Sydney Maintains No-Lockdown Balancing Act as Delta Cases Climb
(Bloomberg) -- Authorities in Sydney are rejecting calls from some health experts for Australia’s most-populous city to enter lockdown to control a delta strain outbreak, despite case numbers doubling in the past two days.
In a balancing act that’s being backed by Prime Minister Scott Morrison, New South Wales Premier Gladys Berejiklian on Thursday said the city’s current restrictions were correct, even as the cluster has grown to around 40 cases and now includes a lawmaker from her own state government.
On Wednesday, the premier barred about 1 million of Sydney’s population of 6 million from leaving the city, while authorities are ramping up policing of people defying mandatory mask rules. Other states and territories have now implemented travel restrictions against residents of the city, and a travel bubble between New South Wales and New Zealand has been suspended.
‘Covid Zero’ Havens Find Reopening Harder Than Taming Virus
“Since the pandemic has started, this is perhaps the scariest period that New South Wales is going through,” Berejiklian told reporters on Thursday. “It is a very contagious variant but at the same time we are at this stage comfortable that the settings that are in place are the appropriate settings.”
The outbreak has placed increased pressure on the nation’s “Covid zero” strategy, designed to eliminate the virus from the community, as the infectious delta variant creates more leaks from hotels used to quarantine Australians returning from overseas. Those outbreaks have triggered localized lockdowns that are hampering the economic recovery.
Earlier on Thursday, Morrison said calls from some sections of the business community to abandon a Covid zero strategy would mean that “we would have to be comfortable with 5,000 cases a day. Now, I don’t think Australians would be happy with that.”
Morrison’s plea to avoid lockdown came as New South Wales state Agriculture Minister Adam Marshall said he had tested positive for Covid, saying he believed he contracted it from a pizza cafe on Monday. Several state lawmakers have been forced into isolation.
Australia and New Zealand are among the handful of Asia-Pacific places where strict containment is a growing economic disadvantage as highly-vaccinated countries like the U.S., U.K. and parts of Europe begin to open up. Other Covid zero places, which include Singapore, Hong Kong and China, are facing a growing backlash as the measures that kept fatalities low are now leaving their populations isolated.
After it was discovered that an infectious Australian tourist visited the capital city Wellington over the weekend, authorities there limited the size of gatherings and imposed new social distancing restrictions. New Zealand on Thursday recorded no new cases in the community from the previous day.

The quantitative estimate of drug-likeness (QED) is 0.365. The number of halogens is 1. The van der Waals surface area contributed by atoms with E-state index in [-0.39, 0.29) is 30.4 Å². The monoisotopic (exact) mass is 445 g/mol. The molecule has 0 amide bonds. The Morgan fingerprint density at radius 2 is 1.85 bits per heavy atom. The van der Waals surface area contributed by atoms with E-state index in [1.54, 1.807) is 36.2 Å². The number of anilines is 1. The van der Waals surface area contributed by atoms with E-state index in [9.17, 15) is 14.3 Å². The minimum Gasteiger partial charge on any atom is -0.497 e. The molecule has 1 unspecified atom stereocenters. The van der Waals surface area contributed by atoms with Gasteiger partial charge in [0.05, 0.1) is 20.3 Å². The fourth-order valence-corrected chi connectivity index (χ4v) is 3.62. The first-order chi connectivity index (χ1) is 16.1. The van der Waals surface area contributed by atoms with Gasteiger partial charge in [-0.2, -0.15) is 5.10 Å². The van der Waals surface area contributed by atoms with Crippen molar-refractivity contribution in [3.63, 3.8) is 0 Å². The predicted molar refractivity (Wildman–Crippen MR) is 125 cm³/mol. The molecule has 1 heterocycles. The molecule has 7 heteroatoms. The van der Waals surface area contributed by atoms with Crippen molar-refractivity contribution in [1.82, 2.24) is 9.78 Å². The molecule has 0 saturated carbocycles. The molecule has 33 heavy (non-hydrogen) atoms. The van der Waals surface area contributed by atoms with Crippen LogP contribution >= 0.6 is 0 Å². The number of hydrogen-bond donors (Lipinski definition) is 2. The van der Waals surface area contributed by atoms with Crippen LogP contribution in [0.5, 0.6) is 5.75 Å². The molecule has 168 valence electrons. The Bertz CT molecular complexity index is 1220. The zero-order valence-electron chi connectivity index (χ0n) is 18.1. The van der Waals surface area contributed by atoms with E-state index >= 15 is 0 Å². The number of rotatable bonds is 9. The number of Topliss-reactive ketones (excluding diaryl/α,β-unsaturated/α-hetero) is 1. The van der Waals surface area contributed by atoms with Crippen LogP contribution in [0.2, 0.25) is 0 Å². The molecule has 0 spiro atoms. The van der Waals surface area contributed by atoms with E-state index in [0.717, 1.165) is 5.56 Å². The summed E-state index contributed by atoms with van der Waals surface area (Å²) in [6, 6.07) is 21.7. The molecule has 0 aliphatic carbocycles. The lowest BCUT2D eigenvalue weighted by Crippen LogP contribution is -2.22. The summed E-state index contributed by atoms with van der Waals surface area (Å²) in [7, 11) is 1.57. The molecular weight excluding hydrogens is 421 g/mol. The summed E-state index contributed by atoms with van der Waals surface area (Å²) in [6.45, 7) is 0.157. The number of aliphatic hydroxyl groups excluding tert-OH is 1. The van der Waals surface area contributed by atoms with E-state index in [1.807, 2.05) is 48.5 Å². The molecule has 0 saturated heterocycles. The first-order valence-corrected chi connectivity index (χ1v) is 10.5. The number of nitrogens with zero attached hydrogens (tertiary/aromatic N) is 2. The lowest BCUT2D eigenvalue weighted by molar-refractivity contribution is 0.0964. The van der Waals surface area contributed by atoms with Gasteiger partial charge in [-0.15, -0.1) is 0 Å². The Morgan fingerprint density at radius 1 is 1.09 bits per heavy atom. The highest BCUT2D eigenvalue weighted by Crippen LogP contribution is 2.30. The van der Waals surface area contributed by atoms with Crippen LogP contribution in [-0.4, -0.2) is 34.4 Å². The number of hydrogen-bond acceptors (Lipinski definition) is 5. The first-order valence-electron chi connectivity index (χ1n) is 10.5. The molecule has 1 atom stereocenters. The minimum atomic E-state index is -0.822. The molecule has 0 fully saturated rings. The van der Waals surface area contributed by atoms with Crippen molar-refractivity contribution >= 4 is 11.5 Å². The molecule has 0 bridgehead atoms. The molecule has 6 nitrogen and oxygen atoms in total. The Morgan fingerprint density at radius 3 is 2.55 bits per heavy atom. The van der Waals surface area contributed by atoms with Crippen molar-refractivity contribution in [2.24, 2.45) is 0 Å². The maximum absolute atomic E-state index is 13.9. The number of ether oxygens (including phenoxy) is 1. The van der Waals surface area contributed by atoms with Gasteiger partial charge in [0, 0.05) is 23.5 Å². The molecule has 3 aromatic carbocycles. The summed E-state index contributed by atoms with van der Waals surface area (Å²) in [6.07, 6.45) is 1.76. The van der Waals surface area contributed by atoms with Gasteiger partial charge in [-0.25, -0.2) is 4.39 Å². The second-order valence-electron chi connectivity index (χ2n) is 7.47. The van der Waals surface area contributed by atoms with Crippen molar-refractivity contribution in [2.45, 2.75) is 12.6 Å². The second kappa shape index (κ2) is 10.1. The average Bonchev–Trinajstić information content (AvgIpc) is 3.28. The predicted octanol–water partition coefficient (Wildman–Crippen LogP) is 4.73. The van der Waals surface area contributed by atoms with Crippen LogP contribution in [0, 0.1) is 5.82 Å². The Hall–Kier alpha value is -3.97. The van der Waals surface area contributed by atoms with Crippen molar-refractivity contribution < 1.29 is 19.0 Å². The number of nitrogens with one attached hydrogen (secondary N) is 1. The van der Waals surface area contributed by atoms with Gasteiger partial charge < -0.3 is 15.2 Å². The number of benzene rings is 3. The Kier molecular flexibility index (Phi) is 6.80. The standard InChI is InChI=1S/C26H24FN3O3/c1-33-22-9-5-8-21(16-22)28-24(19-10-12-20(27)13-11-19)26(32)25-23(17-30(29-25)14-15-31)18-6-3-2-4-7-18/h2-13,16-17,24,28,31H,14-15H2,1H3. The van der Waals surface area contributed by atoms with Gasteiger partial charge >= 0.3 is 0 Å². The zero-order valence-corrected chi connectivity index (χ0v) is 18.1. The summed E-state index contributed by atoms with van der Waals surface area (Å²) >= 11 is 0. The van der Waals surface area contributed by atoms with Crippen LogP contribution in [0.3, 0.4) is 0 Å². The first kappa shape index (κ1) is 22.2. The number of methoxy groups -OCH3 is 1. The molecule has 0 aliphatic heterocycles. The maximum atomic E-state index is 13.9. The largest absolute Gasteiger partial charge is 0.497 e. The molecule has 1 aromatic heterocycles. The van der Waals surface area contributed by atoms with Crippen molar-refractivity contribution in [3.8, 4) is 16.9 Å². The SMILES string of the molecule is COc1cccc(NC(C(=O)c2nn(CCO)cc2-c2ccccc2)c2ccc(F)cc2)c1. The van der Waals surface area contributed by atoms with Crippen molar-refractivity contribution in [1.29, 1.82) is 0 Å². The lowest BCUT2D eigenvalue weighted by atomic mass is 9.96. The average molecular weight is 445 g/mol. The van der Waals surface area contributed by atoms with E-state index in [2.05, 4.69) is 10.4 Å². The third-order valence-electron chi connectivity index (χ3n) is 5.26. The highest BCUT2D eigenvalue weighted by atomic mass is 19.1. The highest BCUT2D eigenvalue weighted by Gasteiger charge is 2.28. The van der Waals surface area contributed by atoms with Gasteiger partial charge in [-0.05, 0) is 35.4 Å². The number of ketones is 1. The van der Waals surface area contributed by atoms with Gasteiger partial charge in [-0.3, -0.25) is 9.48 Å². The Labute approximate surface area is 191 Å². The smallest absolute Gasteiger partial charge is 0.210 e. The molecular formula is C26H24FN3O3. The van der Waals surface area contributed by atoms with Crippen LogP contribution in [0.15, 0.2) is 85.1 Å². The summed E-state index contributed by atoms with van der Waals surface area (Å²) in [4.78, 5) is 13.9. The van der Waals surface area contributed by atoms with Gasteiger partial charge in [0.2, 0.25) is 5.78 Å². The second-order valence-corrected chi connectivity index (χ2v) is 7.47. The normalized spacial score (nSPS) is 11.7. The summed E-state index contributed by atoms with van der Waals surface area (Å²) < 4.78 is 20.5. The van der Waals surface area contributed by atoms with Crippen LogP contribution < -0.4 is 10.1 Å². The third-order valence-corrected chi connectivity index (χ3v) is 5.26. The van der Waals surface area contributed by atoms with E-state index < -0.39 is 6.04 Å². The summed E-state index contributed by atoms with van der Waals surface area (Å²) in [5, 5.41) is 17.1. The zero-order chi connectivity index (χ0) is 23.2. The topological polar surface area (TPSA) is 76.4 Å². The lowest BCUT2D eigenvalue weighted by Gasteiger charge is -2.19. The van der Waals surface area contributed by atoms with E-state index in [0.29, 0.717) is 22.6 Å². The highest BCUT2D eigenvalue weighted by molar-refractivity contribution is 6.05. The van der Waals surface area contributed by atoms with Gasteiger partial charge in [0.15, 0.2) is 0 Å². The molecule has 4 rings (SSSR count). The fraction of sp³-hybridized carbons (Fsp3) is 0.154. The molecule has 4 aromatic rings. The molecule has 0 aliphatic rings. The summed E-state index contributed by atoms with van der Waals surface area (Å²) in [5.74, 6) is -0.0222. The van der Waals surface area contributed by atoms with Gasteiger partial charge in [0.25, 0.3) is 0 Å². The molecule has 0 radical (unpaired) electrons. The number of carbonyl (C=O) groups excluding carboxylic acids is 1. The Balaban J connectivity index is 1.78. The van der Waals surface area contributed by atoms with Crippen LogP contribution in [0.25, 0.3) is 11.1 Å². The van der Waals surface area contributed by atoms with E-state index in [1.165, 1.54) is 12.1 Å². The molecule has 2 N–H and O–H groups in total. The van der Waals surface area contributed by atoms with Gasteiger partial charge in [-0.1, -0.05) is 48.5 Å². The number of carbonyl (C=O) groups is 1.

Both Australia and New Zealand have struggled with securing and rolling out vaccines. The lack of infections has made Australians hesitant around receiving jabs, particularly given concern about blood clots from the AstraZeneca Plc vaccine that’s being given to people over 60.
The country of more than 25 million people has administered shots to cover 13.2% of its population, according to Bloomberg’s vaccine tracker, versus the U.S. at almost 50% and the U.K. at 56%. New Zealand has inoculated just 9.1%, the tracker shows.
Morrison is under pressure to ramp up the nation’s tardy vaccine rollout. While the federal government has abandoned its original October target to inoculate the population, it’s also said it won’t reopen borders until its safe to do so, meaning Australia is likely to be isolated from most of the world into next year.
Since an initial nationwide lockdown imposed when the pandemic began in March 2020, Berejiklian hasn’t enforced a strict city-wide lockdown for Sydney, even as the neighboring state of Victoria has endured more than 120 days of tough restrictions.
In the eastern and inner west areas of Sydney mainly affected by the outbreak so far, households are limited to hosting five guests, while masks are now mandatory in indoor venues including workplaces and shops for the first time in the city since the pandemic began. Since Wednesday, police have issued about 150 caution notices to people for not wearing masks.
According to the Australian newspaper on Thursday, epidemiologist Tony Blakely said a lockdown in Sydney would be “longer and harder” if the Berejiklian government delayed the decision, with the current settings leaving it open to further chains of community transmission.
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